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Far Cry 3

Extended Interview With Producer Dan Hay
by Jeff Cork on Nov 08, 2012 at 08:00 AM
Platform PlayStation 3, Xbox 360, PC
Publisher Ubisoft
Developer Ubisoft Montreal
Rating Mature

There's a lot going on in Far Cry 3's vast open world. Piracy! Human trafficking! Shark attacks! Even after spending hours with the game, we were left with a few nagging questions. Fortunately, the game's producer, Dan Hay, was kind enough to answer them all.

One of the biggest challenges I’ve seen in open-world games is striking the balance between holding players’ hands through a story while also allowing them to dink around. Sometimes the storytelling suffers, through no fault of the writers. (“The bomb is going to blow up, and you can stop it by walking on this glowing spot! Hurry!” “No thanks, I’m going to drive a cab into pedestrians for a while and maybe deliver some pizzas.”) How did you handle this in Far Cry 3?

In FC3 we were very focused on making sure the open world and the story worked together, and what I mean by that is that we are self-aware of our own genre. Characters in the game will tell you to, “go out; use the open world, it’s OK”, but then some of the people you had to rescue would see that you changed because of it. “Where have you been? What have you been doing out there?” It confirms the idea that you are out there in the world, using it like your own super market, but that the game and characters are actually aware of it. You are out there playing with the toy, not feeling guilty that your friends are in trouble, but you’re actually harvesting the skills you need to go and save your friends. 

During our demo, you characterized Vaas and Hoyt as having a kind of Darth Vader/Emperor dynamic. Can you talk a little bit about their relationship?

With Vaas we set out asking ourselves “What does it take to make somebody like him? Was he born in the island? Was he normal? Where does the hate come from? What makes him interesting as a character?" We began to create an entire lore behind him, and that lore steeped its way into the game. 

In order to make a character like Vaas credible, we knew he had to be made of things that you and I have experienced. Simply put: Vaas is a bully. He is always too close and always making you feel like a victim. Now, the question we need to answer to shape our characters and make them click is: What makes a bully? We decided that our bully would come from learned behavior combined with a feel of emptiness inside. 

When we look at Hoyt, there‘s a great opportunity for us to showcase the person that helped make Vaas. In that light, yes, they very much have a relationship like the Emperor and Darth Vader. You can imagine a history where Vaas was lured by the promises Hoyt made, then a lot of these promises turned out to be dangerous, and turned out not to be true, ultimately tainting Vaas. That’s how the relationship was born.

I’m getting a supernatural vibe from the islands. Am I crazy? Should I stop listening to my vibes?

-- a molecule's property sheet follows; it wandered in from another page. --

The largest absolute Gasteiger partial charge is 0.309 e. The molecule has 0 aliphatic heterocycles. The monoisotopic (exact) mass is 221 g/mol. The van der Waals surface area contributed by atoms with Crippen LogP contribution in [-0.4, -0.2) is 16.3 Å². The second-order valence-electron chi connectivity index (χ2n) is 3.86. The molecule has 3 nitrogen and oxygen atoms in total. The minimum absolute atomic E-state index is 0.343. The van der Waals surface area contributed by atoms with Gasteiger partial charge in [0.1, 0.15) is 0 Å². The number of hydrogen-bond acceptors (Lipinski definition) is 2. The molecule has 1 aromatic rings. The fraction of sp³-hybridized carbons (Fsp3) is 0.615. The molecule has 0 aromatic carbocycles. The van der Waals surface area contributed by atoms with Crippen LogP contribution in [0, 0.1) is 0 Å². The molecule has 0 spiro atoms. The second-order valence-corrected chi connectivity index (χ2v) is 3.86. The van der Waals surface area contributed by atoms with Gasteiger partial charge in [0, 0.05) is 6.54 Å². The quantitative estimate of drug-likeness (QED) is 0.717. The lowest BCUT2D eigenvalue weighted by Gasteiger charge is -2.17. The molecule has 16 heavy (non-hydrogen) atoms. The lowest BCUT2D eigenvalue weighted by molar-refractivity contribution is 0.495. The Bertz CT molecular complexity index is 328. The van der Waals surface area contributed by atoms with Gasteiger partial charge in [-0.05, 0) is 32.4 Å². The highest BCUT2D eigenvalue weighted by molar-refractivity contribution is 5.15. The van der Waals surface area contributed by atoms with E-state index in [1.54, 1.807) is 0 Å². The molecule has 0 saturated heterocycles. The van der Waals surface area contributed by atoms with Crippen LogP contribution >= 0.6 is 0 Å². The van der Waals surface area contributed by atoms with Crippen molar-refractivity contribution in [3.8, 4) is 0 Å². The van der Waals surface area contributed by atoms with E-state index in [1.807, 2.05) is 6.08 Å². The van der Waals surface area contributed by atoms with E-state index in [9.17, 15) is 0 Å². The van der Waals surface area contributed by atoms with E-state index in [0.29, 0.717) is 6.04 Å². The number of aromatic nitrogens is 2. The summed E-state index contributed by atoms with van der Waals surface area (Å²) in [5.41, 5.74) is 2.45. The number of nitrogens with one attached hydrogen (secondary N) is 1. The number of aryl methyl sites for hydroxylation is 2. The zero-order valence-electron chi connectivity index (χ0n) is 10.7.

The reality is that we didn’t set out to make the island supernatural. The idea is that the vibes you get are the vibes that resonate and make sense for the player. We built a story where we enabled the player to be a participant in this place. We treated the island like it had a history of its own, that it had a history of thousands of years of civilization that was washed over again and again. If maintained, a place like this will obviously raise questions, and we specifically don’t answer all of them. We think it’s more interesting that way. 

There are a lot of emotions that come from treating the island like a character, so if your vibes are telling you that the island is alive but that it also has a little bit of insanity to it, that’s not a bad thing.

Along the same lines, is there a reason why all of these seemingly broken people are being drawn toward the islands?

Great question. We didn’t set out to make a supernatural entanglement between our characters and the island. Some of them are drawn there; some of them are born there; some of them are victims who have built defense mechanisms to survive it. The reality is, when you build a place where there are no rules, people who have been jaded by the rules of society, have been expelled from society or think they have everything figured out, well, they’re going to gravitate towards it; they are going to find their way, and that’s what we wanted.

Was there any hesitancy about the setting and how the overall story could be construed as a “white dude tames the savages and saves the day” thing?

I come back to self-awareness and the idea that Jason, a “dude” with a very westernized sense of right and wrong, comes to the island with some sense of entitlement. His friends think they have a lot of experience. They think they do, but they just have knowledge. Jason shows up and thinks that the world probably owes him something, and what we found interesting is the idea of breaking that, and actually saying, look, it’s going to be very difficult for you to survive here. So you’re going to have to learn the culture, steep yourself in the island, step out of your comfort zone and actually experience strong emotions. I think that when people are finish playing the game, they will have realized that Jason has learned a lesson or two, that the young guy who came to the island will never be the same.